On March 11, 2020, California’s Office of the Attorney General proposed a second set of revisions to the draft California Consumer Privacy Act (CCPA) regulations. These proposed regulations were first published on October 11, 2019, and summarized in our previous Alert. The most recent changes come on the heels of modifications to the regulations released on February 10, 2020, which were summarized in this Alert.
The deadline for providing comments to the second set of modified proposed regulations is March 27, 2020.
Overall, most of the changes were of a technical nature and not substantive.
To read the full text of this Duane Morris Alert, which highlights the notable changes, please visit the firm website.
On February 10, 2020, California’s Office of the Attorney General proposed a modified version of the California Consumer Privacy Act (CCPA) regulations first published on October 11, 2019. The initial proposed regulations were summarized in our previous Alert.
The California Consumer Privacy Act of 2018 Webinar Series will be hosting its third installment, “How the CCPA Impacts the Higher Education Industry,” to be held on September 5, 2019. The webinar will be presented by Duane Morris attorneys Brandi A. Taylor and Michelle Hon Donovan.
This session provides an overview of the new law and how it applies to schools and companies in the education sector. Nonprofit educational institutions are exempt from the new law. However, it will apply to any for-profit education institutions, service providers and technology companies that collect any information on California residents and meet any of the following criteria:
Have an annual gross revenue of $25 million or more;
Collect, sell or share for commercial purposes the personal information of at least 50,000 consumers, households or devices annually; or
Derive at least 50 percent of annual revenue from selling consumers’ personal information.
Late on Friday, August 2, 2019, the U.S. Department of Education sent a letter to the California Department of Consumer Affairs that rejected California’s proposed complaint process for Californians attending online programs offered by out-of-state public and nonprofit institutions, but provided a clear path to compliance and a promise not to disrupt federal student aid, assuming California takes the steps outlined in the letter. We previously summarized aspects of the 2016 State Authorization Rule in our July 23, 2019, and July 26, 2019,Alerts.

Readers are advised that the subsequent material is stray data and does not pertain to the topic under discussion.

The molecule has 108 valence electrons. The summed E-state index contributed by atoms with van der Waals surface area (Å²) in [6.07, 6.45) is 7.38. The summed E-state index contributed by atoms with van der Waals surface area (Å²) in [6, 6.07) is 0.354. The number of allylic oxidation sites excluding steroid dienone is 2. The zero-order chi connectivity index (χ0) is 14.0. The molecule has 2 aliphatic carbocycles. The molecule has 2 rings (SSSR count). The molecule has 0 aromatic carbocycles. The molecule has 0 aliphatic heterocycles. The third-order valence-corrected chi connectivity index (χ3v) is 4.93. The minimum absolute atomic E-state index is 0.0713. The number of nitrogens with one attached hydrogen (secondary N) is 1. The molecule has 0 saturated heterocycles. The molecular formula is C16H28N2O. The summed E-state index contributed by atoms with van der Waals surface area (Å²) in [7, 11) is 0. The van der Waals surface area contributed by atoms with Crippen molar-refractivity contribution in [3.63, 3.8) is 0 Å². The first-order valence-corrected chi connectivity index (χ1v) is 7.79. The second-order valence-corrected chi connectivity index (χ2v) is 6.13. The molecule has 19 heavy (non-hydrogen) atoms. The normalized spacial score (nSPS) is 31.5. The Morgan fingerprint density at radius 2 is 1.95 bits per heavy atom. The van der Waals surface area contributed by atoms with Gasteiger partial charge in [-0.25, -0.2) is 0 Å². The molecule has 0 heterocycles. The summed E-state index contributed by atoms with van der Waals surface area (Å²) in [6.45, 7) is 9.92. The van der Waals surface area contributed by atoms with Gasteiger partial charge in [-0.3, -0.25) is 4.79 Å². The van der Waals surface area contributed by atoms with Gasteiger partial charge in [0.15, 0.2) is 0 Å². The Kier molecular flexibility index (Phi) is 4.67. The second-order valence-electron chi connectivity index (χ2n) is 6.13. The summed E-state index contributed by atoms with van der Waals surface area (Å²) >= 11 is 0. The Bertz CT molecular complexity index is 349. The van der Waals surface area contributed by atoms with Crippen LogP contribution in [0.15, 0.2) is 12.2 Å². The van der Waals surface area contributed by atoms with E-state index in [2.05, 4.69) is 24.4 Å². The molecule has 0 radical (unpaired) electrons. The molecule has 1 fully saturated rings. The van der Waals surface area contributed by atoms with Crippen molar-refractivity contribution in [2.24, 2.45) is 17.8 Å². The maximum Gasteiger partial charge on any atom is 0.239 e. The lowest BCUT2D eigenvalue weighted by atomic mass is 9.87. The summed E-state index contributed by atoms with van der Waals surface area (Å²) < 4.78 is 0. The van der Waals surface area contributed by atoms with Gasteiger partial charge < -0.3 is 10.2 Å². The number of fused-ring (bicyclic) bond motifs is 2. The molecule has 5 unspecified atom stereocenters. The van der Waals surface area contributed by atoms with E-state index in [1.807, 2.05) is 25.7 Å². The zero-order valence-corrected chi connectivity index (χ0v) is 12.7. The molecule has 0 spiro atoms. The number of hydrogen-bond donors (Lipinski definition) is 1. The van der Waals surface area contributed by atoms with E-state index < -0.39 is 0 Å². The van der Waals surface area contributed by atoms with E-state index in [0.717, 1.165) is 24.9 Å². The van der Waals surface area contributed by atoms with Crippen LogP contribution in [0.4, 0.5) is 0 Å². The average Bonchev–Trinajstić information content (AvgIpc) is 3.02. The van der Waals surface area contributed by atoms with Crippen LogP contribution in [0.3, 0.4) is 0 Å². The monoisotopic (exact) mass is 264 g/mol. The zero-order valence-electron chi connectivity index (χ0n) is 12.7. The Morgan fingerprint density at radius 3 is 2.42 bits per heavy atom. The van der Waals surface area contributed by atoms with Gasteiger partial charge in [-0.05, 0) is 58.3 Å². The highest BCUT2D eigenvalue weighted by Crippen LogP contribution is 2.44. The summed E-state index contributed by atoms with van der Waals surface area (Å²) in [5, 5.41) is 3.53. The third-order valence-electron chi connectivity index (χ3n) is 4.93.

Here are four key takeaways from the Department’s letter.
1. Federal student aid to Californians will not be disrupted IF California takes the steps outlined in the letter to meet the 2016 State Authorization requirements.
The Department’s August 2letter “assumes” California will do three things: (1) modify its plan to refer student complaints to a California state agency for adjudication, (2) require a California state agency to oversee the investigation of the student complaints and resolve them, according to applicable California state law, and (3) receive complaints regarding issues starting from at least May 26, 2019, the date that the 2016 regulations went into effect.
We reported earlier this week on the U.S. Department of Education’s July 22, 2019, announcement, which clarified that California students attending online programs offered by out-of-state nonprofit and public institutions are not currently eligible for Title IV Federal Student Aid because of lack of a student complaint process. This issue is not limited to California students and could similarly impact students in many states across the country attending online programs offered by all California colleges and universities, including nonprofit, public and for-profit schools. California-based colleges and universities offering online programs in other states must seek state-by-state authorization or exemption because California does not participate in SARA (State Authorization Reciprocity Agreement). Many of these states do not provide a complaint process for exempt institutions.
A package of seven interrelated bills proposing tighter regulation of for-profit and private colleges in California moved closer to becoming law this week — but not fully intact.
One of the bills, a proposal to create the nation’s first state-level gainful-employment rule, was watered down to require only the collection and disclosure of data around employment outcomes of graduates at for-profit colleges.